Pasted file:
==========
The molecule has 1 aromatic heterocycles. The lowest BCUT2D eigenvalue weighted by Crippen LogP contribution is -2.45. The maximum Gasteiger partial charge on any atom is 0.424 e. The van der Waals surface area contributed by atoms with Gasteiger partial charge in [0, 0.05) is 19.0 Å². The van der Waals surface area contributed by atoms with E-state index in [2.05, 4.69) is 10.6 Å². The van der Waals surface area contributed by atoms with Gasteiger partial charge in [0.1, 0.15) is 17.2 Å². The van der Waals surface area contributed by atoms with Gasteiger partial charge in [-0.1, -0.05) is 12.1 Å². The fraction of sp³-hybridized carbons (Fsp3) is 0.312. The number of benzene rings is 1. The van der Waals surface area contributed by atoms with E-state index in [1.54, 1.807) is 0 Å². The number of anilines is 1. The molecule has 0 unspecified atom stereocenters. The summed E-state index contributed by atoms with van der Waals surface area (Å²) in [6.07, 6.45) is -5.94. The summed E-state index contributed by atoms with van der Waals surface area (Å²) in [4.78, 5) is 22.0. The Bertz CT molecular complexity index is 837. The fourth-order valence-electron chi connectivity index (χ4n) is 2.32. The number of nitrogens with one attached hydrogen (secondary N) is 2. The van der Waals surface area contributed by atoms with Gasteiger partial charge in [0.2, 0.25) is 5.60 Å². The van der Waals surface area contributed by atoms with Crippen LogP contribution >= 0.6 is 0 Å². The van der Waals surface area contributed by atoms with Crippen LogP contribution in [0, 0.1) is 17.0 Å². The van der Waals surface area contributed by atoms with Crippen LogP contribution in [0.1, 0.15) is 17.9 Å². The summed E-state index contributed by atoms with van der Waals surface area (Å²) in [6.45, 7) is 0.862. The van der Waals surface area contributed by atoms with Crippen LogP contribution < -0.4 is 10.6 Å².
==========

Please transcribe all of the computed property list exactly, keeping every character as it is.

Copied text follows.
The molecule has 1 aromatic heterocycles. The lowest BCUT2D eigenvalue weighted by Crippen LogP contribution is -2.45. The maximum Gasteiger partial charge on any atom is 0.424 e. The van der Waals surface area contributed by atoms with Gasteiger partial charge in [0, 0.05) is 19.0 Å². The van der Waals surface area contributed by atoms with E-state index in [2.05, 4.69) is 10.6 Å². The van der Waals surface area contributed by atoms with Gasteiger partial charge in [0.1, 0.15) is 17.2 Å². The van der Waals surface area contributed by atoms with Gasteiger partial charge in [-0.1, -0.05) is 12.1 Å². The fraction of sp³-hybridized carbons (Fsp3) is 0.312. The number of benzene rings is 1. The van der Waals surface area contributed by atoms with E-state index in [1.54, 1.807) is 0 Å². The number of anilines is 1. The molecule has 0 unspecified atom stereocenters. The summed E-state index contributed by atoms with van der Waals surface area (Å²) in [6.07, 6.45) is -5.94. The summed E-state index contributed by atoms with van der Waals surface area (Å²) in [4.78, 5) is 22.0. The Bertz CT molecular complexity index is 837. The fourth-order valence-electron chi connectivity index (χ4n) is 2.32. The number of nitrogens with one attached hydrogen (secondary N) is 2. The van der Waals surface area contributed by atoms with Gasteiger partial charge in [0.2, 0.25) is 5.60 Å². The van der Waals surface area contributed by atoms with Crippen LogP contribution >= 0.6 is 0 Å². The van der Waals surface area contributed by atoms with Crippen LogP contribution in [0, 0.1) is 17.0 Å². The van der Waals surface area contributed by atoms with Crippen LogP contribution in [0.1, 0.15) is 17.9 Å². The summed E-state index contributed by atoms with van der Waals surface area (Å²) in [6.45, 7) is 0.862. The van der Waals surface area contributed by atoms with Crippen LogP contribution < -0.4 is 10.6 Å².